Steam is the technical term for the gaseous phase of water, which is formed when water boils. Technically speaking, in terms of the chemistry and physics, steam is invisible and cannot be seen; however, in common language it is often used to refer to the visible mist or aerosol of water droplets formed as this water vapor condenses in the presence of (cooler) air. At lower pressures, such as in the upper atmosphere or at the top of high mountains water boils at a lower temperature than the nominal 100 °C (212 °F) at standard temperature and pressure. If heated further it becomes superheated steam.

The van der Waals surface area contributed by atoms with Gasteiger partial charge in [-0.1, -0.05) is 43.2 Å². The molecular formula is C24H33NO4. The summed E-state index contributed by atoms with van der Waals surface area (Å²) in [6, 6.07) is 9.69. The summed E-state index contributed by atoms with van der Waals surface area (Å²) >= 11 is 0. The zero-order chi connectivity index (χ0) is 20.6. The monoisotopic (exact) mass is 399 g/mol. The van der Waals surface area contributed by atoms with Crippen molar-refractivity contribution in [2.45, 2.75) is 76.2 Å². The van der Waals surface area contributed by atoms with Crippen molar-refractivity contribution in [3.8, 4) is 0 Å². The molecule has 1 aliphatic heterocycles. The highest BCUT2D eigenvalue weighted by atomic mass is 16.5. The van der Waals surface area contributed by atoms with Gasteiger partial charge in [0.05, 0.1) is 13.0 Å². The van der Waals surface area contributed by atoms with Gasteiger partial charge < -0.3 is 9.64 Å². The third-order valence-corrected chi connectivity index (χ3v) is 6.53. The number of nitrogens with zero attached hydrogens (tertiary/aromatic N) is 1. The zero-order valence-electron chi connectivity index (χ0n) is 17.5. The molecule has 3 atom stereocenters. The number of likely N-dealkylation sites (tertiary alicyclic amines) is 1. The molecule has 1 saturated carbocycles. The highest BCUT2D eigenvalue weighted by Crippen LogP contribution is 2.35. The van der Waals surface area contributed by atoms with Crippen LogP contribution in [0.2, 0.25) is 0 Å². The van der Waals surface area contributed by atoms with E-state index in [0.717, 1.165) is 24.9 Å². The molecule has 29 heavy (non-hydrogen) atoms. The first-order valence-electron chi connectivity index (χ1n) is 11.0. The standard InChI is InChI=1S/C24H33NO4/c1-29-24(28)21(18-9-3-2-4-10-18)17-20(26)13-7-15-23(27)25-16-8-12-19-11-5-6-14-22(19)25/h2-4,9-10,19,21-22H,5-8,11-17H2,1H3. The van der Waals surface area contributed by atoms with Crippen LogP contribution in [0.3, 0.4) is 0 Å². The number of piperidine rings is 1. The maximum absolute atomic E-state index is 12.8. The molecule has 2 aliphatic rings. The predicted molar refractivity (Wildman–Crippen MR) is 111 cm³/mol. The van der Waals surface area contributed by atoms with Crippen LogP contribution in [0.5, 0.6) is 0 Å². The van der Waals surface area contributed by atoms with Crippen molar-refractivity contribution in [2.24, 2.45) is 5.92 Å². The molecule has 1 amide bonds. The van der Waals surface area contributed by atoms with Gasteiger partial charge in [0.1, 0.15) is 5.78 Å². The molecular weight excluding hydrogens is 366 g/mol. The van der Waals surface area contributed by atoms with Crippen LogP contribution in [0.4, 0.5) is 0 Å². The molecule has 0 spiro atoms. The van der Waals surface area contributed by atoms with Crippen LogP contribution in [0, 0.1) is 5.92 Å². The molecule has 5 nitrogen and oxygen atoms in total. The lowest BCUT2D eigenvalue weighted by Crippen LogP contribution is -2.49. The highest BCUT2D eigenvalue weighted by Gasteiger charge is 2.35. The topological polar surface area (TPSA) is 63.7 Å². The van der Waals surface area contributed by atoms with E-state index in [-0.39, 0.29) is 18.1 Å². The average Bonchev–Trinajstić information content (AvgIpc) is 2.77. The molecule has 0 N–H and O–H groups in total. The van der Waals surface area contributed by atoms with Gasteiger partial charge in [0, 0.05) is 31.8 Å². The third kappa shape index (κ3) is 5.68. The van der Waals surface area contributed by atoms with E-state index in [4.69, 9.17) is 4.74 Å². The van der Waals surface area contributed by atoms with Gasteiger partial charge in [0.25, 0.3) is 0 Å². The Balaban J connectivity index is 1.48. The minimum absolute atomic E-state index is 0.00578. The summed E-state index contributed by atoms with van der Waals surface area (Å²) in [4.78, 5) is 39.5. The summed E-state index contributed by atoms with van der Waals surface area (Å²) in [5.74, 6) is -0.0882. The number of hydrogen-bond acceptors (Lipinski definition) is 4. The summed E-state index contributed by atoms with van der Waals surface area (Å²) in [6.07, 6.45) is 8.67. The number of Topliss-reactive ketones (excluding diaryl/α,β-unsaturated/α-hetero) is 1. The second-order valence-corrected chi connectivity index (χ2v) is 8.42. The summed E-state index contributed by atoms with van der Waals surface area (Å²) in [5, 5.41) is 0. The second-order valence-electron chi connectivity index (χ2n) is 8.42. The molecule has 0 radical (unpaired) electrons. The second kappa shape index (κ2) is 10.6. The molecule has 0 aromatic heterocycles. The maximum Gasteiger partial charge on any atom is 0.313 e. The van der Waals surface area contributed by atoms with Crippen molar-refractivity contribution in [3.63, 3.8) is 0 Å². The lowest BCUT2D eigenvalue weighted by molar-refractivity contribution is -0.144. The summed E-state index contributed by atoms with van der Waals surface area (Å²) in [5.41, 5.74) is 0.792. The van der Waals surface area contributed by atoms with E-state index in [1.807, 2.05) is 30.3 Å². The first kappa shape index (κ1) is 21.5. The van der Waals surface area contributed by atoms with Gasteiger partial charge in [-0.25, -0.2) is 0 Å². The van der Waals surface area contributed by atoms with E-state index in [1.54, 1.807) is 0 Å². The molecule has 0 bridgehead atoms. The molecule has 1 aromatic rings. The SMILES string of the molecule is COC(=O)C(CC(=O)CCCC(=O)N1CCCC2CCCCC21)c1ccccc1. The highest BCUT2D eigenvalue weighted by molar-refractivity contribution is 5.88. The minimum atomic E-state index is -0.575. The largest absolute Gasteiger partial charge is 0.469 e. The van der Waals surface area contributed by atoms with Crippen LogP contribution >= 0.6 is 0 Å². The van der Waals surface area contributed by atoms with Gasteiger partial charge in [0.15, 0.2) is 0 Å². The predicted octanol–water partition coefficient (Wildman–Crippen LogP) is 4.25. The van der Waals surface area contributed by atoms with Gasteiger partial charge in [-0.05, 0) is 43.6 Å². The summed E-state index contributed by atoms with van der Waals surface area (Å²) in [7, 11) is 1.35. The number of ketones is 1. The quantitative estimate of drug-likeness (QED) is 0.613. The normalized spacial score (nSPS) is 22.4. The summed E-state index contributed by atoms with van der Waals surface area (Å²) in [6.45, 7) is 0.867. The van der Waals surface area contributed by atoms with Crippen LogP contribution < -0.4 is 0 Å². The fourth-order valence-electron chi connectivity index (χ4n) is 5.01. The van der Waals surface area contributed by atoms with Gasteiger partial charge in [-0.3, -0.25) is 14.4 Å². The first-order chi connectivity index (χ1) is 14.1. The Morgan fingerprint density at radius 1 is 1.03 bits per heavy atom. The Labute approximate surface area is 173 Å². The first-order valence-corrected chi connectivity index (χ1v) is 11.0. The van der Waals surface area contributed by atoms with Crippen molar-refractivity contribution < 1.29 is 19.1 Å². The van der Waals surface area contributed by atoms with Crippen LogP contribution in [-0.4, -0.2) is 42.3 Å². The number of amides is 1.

The enthalpy of vaporization is the energy required to turn water into the gaseous form when it increases in volume by 1,700 times at standard temperature and pressure; this change in volume can be converted into mechanical work by steam engines such as reciprocating piston type engines and steam turbines, which are a sub-group of steam engines.